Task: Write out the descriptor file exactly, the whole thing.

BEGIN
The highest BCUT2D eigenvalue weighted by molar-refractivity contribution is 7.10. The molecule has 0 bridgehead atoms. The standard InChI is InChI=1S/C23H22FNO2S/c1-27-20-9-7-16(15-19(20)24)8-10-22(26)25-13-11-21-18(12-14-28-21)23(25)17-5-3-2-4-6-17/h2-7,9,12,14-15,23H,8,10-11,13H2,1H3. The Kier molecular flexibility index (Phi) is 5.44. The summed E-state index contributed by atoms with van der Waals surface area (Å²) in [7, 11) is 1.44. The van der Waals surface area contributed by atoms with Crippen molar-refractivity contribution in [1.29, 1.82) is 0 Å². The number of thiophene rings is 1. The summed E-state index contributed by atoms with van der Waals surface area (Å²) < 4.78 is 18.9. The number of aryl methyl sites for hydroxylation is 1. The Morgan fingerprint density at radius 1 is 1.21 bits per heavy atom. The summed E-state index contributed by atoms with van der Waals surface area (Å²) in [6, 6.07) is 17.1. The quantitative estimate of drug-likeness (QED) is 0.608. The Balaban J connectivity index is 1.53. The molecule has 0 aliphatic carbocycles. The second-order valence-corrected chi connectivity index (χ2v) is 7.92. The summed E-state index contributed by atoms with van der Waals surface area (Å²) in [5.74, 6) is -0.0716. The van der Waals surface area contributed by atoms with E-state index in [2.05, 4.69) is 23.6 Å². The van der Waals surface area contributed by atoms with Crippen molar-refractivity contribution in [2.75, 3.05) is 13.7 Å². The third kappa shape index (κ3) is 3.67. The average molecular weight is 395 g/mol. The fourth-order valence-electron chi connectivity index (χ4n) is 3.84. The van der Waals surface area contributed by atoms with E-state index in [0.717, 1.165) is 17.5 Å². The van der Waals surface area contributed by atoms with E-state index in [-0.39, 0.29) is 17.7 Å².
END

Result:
The highest BCUT2D eigenvalue weighted by molar-refractivity contribution is 7.10. The molecule has 0 bridgehead atoms. The standard InChI is InChI=1S/C23H22FNO2S/c1-27-20-9-7-16(15-19(20)24)8-10-22(26)25-13-11-21-18(12-14-28-21)23(25)17-5-3-2-4-6-17/h2-7,9,12,14-15,23H,8,10-11,13H2,1H3. The Kier molecular flexibility index (Phi) is 5.44. The summed E-state index contributed by atoms with van der Waals surface area (Å²) in [7, 11) is 1.44. The van der Waals surface area contributed by atoms with Crippen molar-refractivity contribution in [1.29, 1.82) is 0 Å². The number of thiophene rings is 1. The summed E-state index contributed by atoms with van der Waals surface area (Å²) < 4.78 is 18.9. The number of aryl methyl sites for hydroxylation is 1. The Morgan fingerprint density at radius 1 is 1.21 bits per heavy atom. The summed E-state index contributed by atoms with van der Waals surface area (Å²) in [6, 6.07) is 17.1. The quantitative estimate of drug-likeness (QED) is 0.608. The Balaban J connectivity index is 1.53. The molecule has 0 aliphatic carbocycles. The second-order valence-corrected chi connectivity index (χ2v) is 7.92. The summed E-state index contributed by atoms with van der Waals surface area (Å²) in [5.74, 6) is -0.0716. The van der Waals surface area contributed by atoms with E-state index in [2.05, 4.69) is 23.6 Å². The van der Waals surface area contributed by atoms with Crippen molar-refractivity contribution in [2.75, 3.05) is 13.7 Å². The third kappa shape index (κ3) is 3.67. The average molecular weight is 395 g/mol. The fourth-order valence-electron chi connectivity index (χ4n) is 3.84. The van der Waals surface area contributed by atoms with E-state index in [0.717, 1.165) is 17.5 Å². The van der Waals surface area contributed by atoms with E-state index in [-0.39, 0.29) is 17.7 Å².